Themes by tag: psychological support
ARTREHUB is a volunteer-based initiative that provides psychological rehabilitation to veterans. Art rehabilitation therapy sessions are held once a week at the military rehabilitation center near Kyiv. The ARTREHUB’s team has been working with veterans since 2017.
Psychologist Oksana Sliepova works with families of veterans, fallen soldiers and internally displaced persons using dog-assisted therapy: a method of positive psychosocial influence on people with the assistance of trained therapy dogs. According to Oksana, the list of problems that children are currently facing includes panic attacks, depression, night terrors, fear of the dark or of being alone.
Oksana Sliepova has been working as a psychologist for more than 19 years at the Kyiv-Sviatoshyn Center for Social and Psychological Rehabilitation of the Population, which was founded to help people affected in Chornobyl tragedy.
The Malteser Relief Service launched ‘Mobile Space for Games’ project to provide psychosocial support to children in an entertaining form. Three specialized teams on buses filled with game and sports equipment go on trips around Lviv, Ivano-Frankivsk and Zakarpattia regions. Each team consists of psychologists, entertainers and art therapists who organize the so-called “smart entertainment.”
In this way, experts help children cope with psychological trauma caused by the war, as well as facilitate integration of refugee children in new communities. They plan to help 8,000 children as a part of the project.
Up to 100 children of all ages take part in “smart entertainment” during a single trip.
Malteser Relief Service has been providing psychological support to the people affected by the war since 2014. With the beginning of russia’s full-scale invasion of Ukraine, the work of the psychological team was expanded.
Psychologists provide both group and individual consultations. They work in shelters, transit centers for refugees and displaced persons (for example, train stations and border crossing points) and in inclusive child care centers. They also work with schoolteachers and with people in hospitals, who have lost their limbs due to the war, and so on.
Journalists are invited to learn more about how psychologists work.
Fore reference: Malteser Relief Service is an international charity working in 120 countries. It has been operating in Ukraine for 32 years. Malteser Relief Service has a number of branches in Ukraine and the main office in Lviv.
Father Tykhon is a Greek Catholic priest from Maryinka in Donetsk region. In 2014, when russia first tried to seize the region, Father Tykhon was captured because of his pro-Ukrainian activities. After his release, he was forced to leave his home. Currently, he works as a priest and a psychologist in Lviv. He helps not only the military, but also civilians, in particular, refugees and parents of captured Ukrainian defenders.
Since 2014, Olha has practiced the profession of a military psychologist. In 2018, she retired from work and together with her team founded the Veteran Hub — a space that supports the war veterans, as well as their close ones.
At the beginning of russia’s full-scale invasion of Ukraine, the woman joined the ranks of the patrol police (just when the enemy was breaking through to the capital city). Subsequently, together with the police, she went to the Kyiv region territories liberated by the Ukrainian military and helped local residents. And in the summer, she joined the Armed Forces of Ukraine, where she continues to work as a military psychologist.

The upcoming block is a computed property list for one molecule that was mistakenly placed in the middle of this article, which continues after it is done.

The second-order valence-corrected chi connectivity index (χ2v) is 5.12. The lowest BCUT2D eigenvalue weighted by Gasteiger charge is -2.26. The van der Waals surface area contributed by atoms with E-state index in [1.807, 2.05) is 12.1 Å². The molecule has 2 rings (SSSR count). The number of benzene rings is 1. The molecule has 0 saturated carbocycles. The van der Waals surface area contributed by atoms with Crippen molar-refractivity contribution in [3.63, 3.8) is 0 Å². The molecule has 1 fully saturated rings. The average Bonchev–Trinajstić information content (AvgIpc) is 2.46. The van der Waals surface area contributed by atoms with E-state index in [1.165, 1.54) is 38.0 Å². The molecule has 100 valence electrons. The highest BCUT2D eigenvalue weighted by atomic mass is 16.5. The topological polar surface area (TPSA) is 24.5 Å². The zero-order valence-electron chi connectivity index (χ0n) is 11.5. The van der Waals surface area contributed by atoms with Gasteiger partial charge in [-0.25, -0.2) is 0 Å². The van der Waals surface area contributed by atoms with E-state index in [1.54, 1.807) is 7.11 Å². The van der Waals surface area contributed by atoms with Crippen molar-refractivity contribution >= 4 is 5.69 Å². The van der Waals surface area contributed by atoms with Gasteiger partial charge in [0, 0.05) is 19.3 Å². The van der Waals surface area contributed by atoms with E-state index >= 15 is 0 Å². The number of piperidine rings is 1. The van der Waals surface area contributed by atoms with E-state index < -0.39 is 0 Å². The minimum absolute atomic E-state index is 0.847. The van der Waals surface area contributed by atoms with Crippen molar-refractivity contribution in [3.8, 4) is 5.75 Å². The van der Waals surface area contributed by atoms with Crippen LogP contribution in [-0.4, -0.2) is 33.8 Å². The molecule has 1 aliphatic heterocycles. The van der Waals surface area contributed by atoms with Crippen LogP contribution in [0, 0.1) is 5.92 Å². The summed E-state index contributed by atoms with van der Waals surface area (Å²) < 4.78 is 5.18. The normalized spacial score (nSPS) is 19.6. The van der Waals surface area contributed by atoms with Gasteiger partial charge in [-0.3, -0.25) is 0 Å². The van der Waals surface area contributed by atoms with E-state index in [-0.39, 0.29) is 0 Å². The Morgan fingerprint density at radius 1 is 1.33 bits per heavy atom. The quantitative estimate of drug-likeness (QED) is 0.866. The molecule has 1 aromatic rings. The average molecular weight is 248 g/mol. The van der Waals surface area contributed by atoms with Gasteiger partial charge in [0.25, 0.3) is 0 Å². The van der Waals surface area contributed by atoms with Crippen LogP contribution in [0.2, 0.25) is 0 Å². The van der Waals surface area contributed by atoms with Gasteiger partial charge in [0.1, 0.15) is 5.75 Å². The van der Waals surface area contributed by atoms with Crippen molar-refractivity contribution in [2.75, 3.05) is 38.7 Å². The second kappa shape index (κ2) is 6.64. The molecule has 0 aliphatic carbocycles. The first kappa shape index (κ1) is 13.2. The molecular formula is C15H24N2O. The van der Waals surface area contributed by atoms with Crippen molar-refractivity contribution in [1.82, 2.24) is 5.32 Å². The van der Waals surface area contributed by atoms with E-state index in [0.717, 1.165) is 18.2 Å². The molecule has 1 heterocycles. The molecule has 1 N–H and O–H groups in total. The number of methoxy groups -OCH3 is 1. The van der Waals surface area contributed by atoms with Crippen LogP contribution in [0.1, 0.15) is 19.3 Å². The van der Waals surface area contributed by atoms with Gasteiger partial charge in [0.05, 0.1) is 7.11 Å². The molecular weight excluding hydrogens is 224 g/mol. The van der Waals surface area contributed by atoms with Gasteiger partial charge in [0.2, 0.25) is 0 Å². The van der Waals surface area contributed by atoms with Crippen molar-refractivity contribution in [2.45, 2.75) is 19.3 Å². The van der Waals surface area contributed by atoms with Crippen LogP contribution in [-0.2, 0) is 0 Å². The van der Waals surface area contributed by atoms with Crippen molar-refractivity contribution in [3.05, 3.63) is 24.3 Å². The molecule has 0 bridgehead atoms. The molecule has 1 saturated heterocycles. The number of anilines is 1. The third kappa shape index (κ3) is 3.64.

The mission of the Ucare.me project is to restore the mental health of Ukrainians. People can get free help from qualified specialists online via the project’s website. Since the project started working, its specialists have already helped about 1,000 Ukrainians. More than 80% of those who use services of Ucare.me are women, a quarter are internally displaced persons.
The “Countrywomen” Non-Profit Organization launched the project entitled “Psychological Support for Women in War”, within the framework of which it brought together a team of qualified psychologists to provide defenders at the front line with individual consultations.
Consultations take place online from any trench or position. Each military who applies for help is given 8–10 sessions with a psychologist. In order to contact a specialist, the defender only needs to write a message in Telegram and be sure that her mental health is in safe hands.
For reference: Since March 2022, “Countrywomen” Non-Profit Organization has been supporting the female defenders at the front line with the necessary ammunition, uniforms, shoes and boxes with “women’s humanitarian aid”.
The renovated Mental Health Center launched in Lviv will provide free consultations for Ukrainian military and their families. The Center plans to employ at least 8 specialists: psychiatrists, psychotherapists, a psychologist and a cognitive-behavioral therapist. Over the past five months, specialists of the Mental Health Center within the National Rehabilitation Center “Nezlamni“ have been advising civilians and military personnel affected by the war on a daily basis. Now they will do that in updated comfortable settings. All expenses for repair and equipment of the Mental Health Center premises were covered by the Lviv IT Cluster.
The Center for Mental Health has started working in Lviv. There, Lviv residents and refugees can receive help from a psychologist, psychiatrist, and sexologist.
Lviv City Council noted that according to statistics, every third person in Ukraine suffers from a mental health disorder. A person may not even recognize that they have such a disorder. In the meantime, a family doctor can recognize this and refer such a person to the Center for Mental Health. Such centers are planned to be opened in every polyclinic of the city.